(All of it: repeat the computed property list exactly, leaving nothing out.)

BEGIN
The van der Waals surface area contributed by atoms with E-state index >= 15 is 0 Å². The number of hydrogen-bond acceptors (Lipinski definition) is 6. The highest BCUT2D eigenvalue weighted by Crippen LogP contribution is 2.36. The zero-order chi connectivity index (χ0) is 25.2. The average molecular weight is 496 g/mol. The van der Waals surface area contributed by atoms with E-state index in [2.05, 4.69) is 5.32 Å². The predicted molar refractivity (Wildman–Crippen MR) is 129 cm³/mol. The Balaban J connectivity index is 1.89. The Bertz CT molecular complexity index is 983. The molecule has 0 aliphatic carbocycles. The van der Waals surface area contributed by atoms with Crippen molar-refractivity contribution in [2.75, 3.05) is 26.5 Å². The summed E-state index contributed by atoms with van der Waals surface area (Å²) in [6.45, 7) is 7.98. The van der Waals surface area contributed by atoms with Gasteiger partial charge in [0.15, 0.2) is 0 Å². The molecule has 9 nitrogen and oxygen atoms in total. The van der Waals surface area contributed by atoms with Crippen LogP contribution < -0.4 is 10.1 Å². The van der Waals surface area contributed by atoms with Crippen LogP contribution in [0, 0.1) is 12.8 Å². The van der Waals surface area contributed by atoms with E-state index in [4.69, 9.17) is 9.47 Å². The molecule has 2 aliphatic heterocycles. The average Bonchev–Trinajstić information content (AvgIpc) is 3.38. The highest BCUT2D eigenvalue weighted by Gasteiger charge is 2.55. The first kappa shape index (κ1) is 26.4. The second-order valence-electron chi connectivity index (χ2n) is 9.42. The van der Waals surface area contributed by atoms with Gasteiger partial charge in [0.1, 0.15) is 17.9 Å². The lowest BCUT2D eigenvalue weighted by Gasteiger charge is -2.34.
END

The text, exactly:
The van der Waals surface area contributed by atoms with E-state index >= 15 is 0 Å². The number of hydrogen-bond acceptors (Lipinski definition) is 6. The highest BCUT2D eigenvalue weighted by Crippen LogP contribution is 2.36. The zero-order chi connectivity index (χ0) is 25.2. The average molecular weight is 496 g/mol. The van der Waals surface area contributed by atoms with E-state index in [2.05, 4.69) is 5.32 Å². The predicted molar refractivity (Wildman–Crippen MR) is 129 cm³/mol. The Balaban J connectivity index is 1.89. The Bertz CT molecular complexity index is 983. The molecule has 0 aliphatic carbocycles. The van der Waals surface area contributed by atoms with Crippen molar-refractivity contribution in [2.75, 3.05) is 26.5 Å². The summed E-state index contributed by atoms with van der Waals surface area (Å²) in [6.45, 7) is 7.98. The van der Waals surface area contributed by atoms with Gasteiger partial charge in [0.15, 0.2) is 0 Å². The molecule has 9 nitrogen and oxygen atoms in total. The van der Waals surface area contributed by atoms with Crippen LogP contribution < -0.4 is 10.1 Å². The van der Waals surface area contributed by atoms with Crippen LogP contribution in [0, 0.1) is 12.8 Å². The van der Waals surface area contributed by atoms with E-state index in [4.69, 9.17) is 9.47 Å². The molecule has 2 aliphatic heterocycles. The average Bonchev–Trinajstić information content (AvgIpc) is 3.38. The highest BCUT2D eigenvalue weighted by Gasteiger charge is 2.55. The first kappa shape index (κ1) is 26.4. The second-order valence-electron chi connectivity index (χ2n) is 9.42. The van der Waals surface area contributed by atoms with Gasteiger partial charge in [0.1, 0.15) is 17.9 Å². The lowest BCUT2D eigenvalue weighted by Gasteiger charge is -2.34.